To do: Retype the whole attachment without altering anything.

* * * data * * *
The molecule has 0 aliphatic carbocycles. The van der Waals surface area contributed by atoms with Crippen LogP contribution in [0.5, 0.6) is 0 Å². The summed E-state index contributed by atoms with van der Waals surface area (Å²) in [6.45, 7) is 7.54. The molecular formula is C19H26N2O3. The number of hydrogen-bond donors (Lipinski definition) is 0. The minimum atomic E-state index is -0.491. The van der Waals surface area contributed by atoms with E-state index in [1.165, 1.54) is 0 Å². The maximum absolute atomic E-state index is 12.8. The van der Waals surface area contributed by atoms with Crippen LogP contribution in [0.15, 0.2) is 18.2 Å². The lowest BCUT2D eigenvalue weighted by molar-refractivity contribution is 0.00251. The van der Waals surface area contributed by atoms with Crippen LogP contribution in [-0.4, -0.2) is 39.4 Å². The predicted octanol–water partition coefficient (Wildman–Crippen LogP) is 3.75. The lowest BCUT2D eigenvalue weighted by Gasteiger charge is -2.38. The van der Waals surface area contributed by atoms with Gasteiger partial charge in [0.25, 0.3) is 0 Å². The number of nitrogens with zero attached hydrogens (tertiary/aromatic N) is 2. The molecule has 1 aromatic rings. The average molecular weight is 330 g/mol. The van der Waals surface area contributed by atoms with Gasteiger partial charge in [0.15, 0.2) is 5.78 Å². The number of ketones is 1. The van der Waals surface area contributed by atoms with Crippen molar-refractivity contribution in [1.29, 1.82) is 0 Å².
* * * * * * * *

The molecule has 0 aliphatic carbocycles. The van der Waals surface area contributed by atoms with Crippen LogP contribution in [0.5, 0.6) is 0 Å². The summed E-state index contributed by atoms with van der Waals surface area (Å²) in [6.45, 7) is 7.54. The molecular formula is C19H26N2O3. The number of hydrogen-bond donors (Lipinski definition) is 0. The minimum atomic E-state index is -0.491. The van der Waals surface area contributed by atoms with E-state index in [1.165, 1.54) is 0 Å². The maximum absolute atomic E-state index is 12.8. The van der Waals surface area contributed by atoms with Crippen LogP contribution in [0.15, 0.2) is 18.2 Å². The lowest BCUT2D eigenvalue weighted by molar-refractivity contribution is 0.00251. The van der Waals surface area contributed by atoms with Crippen LogP contribution in [-0.4, -0.2) is 39.4 Å². The predicted octanol–water partition coefficient (Wildman–Crippen LogP) is 3.75. The lowest BCUT2D eigenvalue weighted by Gasteiger charge is -2.38. The van der Waals surface area contributed by atoms with Gasteiger partial charge in [0.25, 0.3) is 0 Å². The number of nitrogens with zero attached hydrogens (tertiary/aromatic N) is 2. The molecule has 1 aromatic rings. The average molecular weight is 330 g/mol. The van der Waals surface area contributed by atoms with Gasteiger partial charge in [0.15, 0.2) is 5.78 Å². The number of ketones is 1. The van der Waals surface area contributed by atoms with Crippen molar-refractivity contribution in [1.29, 1.82) is 0 Å².